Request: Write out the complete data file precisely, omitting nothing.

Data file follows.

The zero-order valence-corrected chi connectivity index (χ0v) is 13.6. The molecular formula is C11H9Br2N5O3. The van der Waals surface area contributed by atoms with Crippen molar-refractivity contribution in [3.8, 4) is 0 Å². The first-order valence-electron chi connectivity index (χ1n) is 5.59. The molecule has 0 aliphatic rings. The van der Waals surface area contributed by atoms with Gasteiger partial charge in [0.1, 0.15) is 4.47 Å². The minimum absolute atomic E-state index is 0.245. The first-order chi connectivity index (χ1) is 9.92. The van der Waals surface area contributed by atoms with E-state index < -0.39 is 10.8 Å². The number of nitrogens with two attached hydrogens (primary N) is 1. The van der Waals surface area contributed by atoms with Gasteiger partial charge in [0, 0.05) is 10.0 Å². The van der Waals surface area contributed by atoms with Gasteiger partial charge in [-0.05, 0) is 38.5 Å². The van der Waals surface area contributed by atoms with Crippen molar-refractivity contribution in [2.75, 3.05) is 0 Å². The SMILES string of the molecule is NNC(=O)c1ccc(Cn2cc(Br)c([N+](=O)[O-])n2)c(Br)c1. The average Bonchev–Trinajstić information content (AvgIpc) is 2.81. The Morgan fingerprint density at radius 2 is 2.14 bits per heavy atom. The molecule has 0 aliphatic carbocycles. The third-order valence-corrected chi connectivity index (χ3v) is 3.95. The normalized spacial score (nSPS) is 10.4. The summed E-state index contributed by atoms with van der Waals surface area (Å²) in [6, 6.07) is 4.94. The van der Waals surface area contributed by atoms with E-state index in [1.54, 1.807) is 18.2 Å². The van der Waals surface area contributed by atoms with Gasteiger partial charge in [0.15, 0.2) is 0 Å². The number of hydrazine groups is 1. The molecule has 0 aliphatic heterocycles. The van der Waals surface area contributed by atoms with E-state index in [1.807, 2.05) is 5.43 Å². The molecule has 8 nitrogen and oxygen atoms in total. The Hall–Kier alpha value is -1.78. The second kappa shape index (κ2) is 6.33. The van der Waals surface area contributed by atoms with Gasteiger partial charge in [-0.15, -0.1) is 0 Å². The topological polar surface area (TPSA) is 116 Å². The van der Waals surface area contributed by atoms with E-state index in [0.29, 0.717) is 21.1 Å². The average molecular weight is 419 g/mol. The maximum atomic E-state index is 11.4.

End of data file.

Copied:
The zero-order valence-corrected chi connectivity index (χ0v) is 13.6. The molecular formula is C11H9Br2N5O3. The van der Waals surface area contributed by atoms with Crippen molar-refractivity contribution in [3.8, 4) is 0 Å². The first-order valence-electron chi connectivity index (χ1n) is 5.59. The molecule has 0 aliphatic rings. The van der Waals surface area contributed by atoms with Gasteiger partial charge in [0.1, 0.15) is 4.47 Å². The minimum absolute atomic E-state index is 0.245. The first-order chi connectivity index (χ1) is 9.92. The van der Waals surface area contributed by atoms with E-state index < -0.39 is 10.8 Å². The number of nitrogens with two attached hydrogens (primary N) is 1. The van der Waals surface area contributed by atoms with Gasteiger partial charge in [0, 0.05) is 10.0 Å². The van der Waals surface area contributed by atoms with Gasteiger partial charge in [-0.05, 0) is 38.5 Å². The van der Waals surface area contributed by atoms with Crippen molar-refractivity contribution in [2.75, 3.05) is 0 Å². The SMILES string of the molecule is NNC(=O)c1ccc(Cn2cc(Br)c([N+](=O)[O-])n2)c(Br)c1. The average Bonchev–Trinajstić information content (AvgIpc) is 2.81. The Morgan fingerprint density at radius 2 is 2.14 bits per heavy atom. The molecule has 0 aliphatic carbocycles. The third-order valence-corrected chi connectivity index (χ3v) is 3.95. The normalized spacial score (nSPS) is 10.4. The summed E-state index contributed by atoms with van der Waals surface area (Å²) in [6, 6.07) is 4.94. The van der Waals surface area contributed by atoms with E-state index in [1.54, 1.807) is 18.2 Å². The van der Waals surface area contributed by atoms with Gasteiger partial charge in [0.15, 0.2) is 0 Å². The number of hydrazine groups is 1. The molecule has 0 aliphatic heterocycles. The van der Waals surface area contributed by atoms with E-state index in [1.807, 2.05) is 5.43 Å². The molecule has 8 nitrogen and oxygen atoms in total. The Hall–Kier alpha value is -1.78. The second kappa shape index (κ2) is 6.33. The van der Waals surface area contributed by atoms with Gasteiger partial charge in [-0.15, -0.1) is 0 Å². The topological polar surface area (TPSA) is 116 Å². The van der Waals surface area contributed by atoms with E-state index in [0.29, 0.717) is 21.1 Å². The average molecular weight is 419 g/mol. The maximum atomic E-state index is 11.4.